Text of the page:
Equity, Indigenous Learning, Opinion, Promising Practices

Bringing Spiritual Teachings into Education

Having been involved in Aboriginal Education for most of my life, from attending Indian residential school to working on the development of First Nation-controlled post-secondary institutions, I would like to focus on an issue that is not often mentioned: the importance of spirituality in education.

First Nation elders assert that spirituality was a special gift given to Indigenous peoples as a way to maintain strong and healthy nations. In pre-contact societies ceremonies, which were mechanisms for maintaining relations with the spirit world, dominated daily and seasonal life and marked progression though the principle stages of personal development.

Spiritual teachings were derived through vision, ceremony and meditation, and stressed the need for establishing good relations as they pertained to personal and community behaviour. These teachings reflected traditional values including bravery, love, respect, honesty, generosity, humility and wisdom.

Education theorists write about the importance of having a positive self-concept in order to learn most effectively. I believe that a key to restoring what has been referred to as the “learning spirit” is the rejuvenation of Aboriginal spiritual beliefs. Elders and many educators talk about the need for holistic education – physical, emotional, mental and spiritual.

It should be noted that Aboriginal spirituality is not about religious dogma, but rather is about establishing healthy relationships with all things, including one’s relatives, one’s nation, and the natural environment. The elders confirm that all things have spirit and that humans are really spirit beings on a physical journey. As we navigate through life, we are here to learn how to have proper relations with all things. The elders also say that learning, including school learning, is a fundamental part of the purpose for living. It is a sacred mission in life.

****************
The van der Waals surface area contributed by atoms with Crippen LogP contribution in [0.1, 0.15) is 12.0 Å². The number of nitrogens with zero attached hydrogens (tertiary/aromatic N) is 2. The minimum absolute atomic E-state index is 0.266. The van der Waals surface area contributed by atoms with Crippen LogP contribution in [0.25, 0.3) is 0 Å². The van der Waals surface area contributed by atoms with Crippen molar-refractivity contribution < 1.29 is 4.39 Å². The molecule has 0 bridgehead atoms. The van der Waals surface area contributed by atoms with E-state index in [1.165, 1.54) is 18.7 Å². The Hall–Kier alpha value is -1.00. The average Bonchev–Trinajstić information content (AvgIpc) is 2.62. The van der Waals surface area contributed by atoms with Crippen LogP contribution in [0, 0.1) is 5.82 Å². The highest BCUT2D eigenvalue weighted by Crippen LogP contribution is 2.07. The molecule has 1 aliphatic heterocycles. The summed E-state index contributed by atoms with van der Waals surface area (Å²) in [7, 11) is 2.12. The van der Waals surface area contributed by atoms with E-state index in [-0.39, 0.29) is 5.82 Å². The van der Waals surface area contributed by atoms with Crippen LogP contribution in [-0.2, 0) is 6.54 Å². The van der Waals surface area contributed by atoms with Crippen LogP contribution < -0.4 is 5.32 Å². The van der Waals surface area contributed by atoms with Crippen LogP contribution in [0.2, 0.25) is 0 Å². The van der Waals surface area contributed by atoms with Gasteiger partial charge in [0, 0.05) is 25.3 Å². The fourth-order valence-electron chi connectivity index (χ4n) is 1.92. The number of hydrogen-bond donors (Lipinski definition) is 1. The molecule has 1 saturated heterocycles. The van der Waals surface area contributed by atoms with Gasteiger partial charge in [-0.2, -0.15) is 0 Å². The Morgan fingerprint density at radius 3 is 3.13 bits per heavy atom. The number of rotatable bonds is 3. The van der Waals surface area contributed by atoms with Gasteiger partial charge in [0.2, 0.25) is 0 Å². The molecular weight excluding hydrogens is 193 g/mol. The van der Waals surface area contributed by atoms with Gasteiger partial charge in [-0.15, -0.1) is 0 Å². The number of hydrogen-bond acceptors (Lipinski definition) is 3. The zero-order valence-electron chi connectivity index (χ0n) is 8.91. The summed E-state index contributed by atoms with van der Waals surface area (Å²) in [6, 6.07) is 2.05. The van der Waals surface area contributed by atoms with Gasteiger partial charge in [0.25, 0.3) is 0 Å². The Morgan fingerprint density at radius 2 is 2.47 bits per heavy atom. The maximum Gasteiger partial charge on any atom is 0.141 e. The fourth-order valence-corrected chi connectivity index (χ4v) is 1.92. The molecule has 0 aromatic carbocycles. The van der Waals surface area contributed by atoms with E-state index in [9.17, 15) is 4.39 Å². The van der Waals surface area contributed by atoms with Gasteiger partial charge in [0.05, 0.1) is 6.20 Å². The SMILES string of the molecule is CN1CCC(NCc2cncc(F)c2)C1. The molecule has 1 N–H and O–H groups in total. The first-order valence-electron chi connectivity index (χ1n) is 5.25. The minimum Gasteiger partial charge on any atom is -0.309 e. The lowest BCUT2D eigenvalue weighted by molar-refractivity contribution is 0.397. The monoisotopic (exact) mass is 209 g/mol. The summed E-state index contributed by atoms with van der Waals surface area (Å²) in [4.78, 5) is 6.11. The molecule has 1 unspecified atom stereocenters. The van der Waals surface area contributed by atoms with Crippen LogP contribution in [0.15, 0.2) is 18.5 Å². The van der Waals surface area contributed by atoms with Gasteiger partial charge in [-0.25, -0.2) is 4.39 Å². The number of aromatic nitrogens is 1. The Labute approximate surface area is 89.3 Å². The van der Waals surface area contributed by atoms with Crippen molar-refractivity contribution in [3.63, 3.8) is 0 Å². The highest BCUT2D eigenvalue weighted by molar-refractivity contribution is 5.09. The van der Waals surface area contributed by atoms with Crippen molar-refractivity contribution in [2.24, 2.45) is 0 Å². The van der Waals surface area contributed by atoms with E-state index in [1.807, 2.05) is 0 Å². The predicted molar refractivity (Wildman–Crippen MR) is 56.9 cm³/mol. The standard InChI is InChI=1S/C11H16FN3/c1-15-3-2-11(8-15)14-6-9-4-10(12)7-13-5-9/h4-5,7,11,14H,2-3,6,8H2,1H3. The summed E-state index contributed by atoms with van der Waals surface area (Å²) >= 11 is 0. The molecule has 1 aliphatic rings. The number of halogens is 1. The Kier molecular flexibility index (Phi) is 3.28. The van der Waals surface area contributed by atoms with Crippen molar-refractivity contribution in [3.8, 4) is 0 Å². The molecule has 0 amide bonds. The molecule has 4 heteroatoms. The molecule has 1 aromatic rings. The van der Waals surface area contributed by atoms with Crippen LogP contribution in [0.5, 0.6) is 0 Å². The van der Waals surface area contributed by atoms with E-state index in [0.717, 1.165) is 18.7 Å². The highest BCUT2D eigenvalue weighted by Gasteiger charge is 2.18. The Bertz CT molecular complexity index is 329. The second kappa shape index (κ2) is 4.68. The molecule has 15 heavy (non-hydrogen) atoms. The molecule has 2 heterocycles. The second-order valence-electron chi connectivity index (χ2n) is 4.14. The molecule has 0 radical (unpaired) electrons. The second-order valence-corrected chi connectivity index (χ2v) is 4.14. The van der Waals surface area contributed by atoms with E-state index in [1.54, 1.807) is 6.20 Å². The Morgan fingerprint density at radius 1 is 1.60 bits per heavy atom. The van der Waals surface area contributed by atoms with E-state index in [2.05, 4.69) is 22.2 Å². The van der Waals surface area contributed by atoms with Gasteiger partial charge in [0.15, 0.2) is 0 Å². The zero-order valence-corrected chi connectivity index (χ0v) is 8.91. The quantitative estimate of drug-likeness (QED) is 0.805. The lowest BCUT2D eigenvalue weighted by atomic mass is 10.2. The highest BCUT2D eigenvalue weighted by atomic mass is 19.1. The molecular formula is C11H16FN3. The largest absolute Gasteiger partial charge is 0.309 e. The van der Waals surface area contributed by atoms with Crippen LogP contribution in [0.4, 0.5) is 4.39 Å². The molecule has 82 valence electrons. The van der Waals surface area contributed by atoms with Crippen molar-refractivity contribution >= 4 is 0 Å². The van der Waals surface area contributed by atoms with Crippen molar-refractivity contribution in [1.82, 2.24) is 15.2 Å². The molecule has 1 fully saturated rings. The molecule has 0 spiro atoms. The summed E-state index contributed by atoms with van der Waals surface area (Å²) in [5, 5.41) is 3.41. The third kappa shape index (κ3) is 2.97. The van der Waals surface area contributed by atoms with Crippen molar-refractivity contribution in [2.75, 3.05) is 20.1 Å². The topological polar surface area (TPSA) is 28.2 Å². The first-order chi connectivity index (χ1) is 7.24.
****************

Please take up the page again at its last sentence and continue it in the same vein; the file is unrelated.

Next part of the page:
Unfortunately many Aboriginal youth today have lost touch with their spiritual heritage, and elders believe this is the reason why so many turn to substance abuse, crime and involvement in gangs. We as Aboriginal people need to heal ourselves by focusing on the spiritual mission of education, which often gets lost in the clamour for more funding and the politicization of schooling. The elders tell me that it is now time to research, write about and teach the principles of Aboriginal spirituality, something which I and other academics at the First Nations University are attempting to do.

This blog post is part of CEA’s focus on aboriginal student success, which is also connected to Education Canada Magazine’s aboriginal student success theme issue and Facts on Education fact sheet on what the research says about how can we create conditions for Aboriginal student success in our public schools. Please contact info@cea-ace.ca if you would like to contribute a blog post to this series.

Meet the Expert(s)

Blair Stonechild

Blair Stonechild, PhD, a member of the Muscowpetung First Nation in Saskatchewan, is Professor of Indigenous Studies at the First Nations University of Canada. Dr. Stonechild’s doctoral thesis on First Nations post-secondary policy was published by the University of Manitoba Press as The New Buffalo: The Struggle for Post Secondary Education in Canada in 2006, and his biography of the singer Buffy Sainte-Marie: It’s My Way, a Saskatchewan Book Award winner, was released in 2012.

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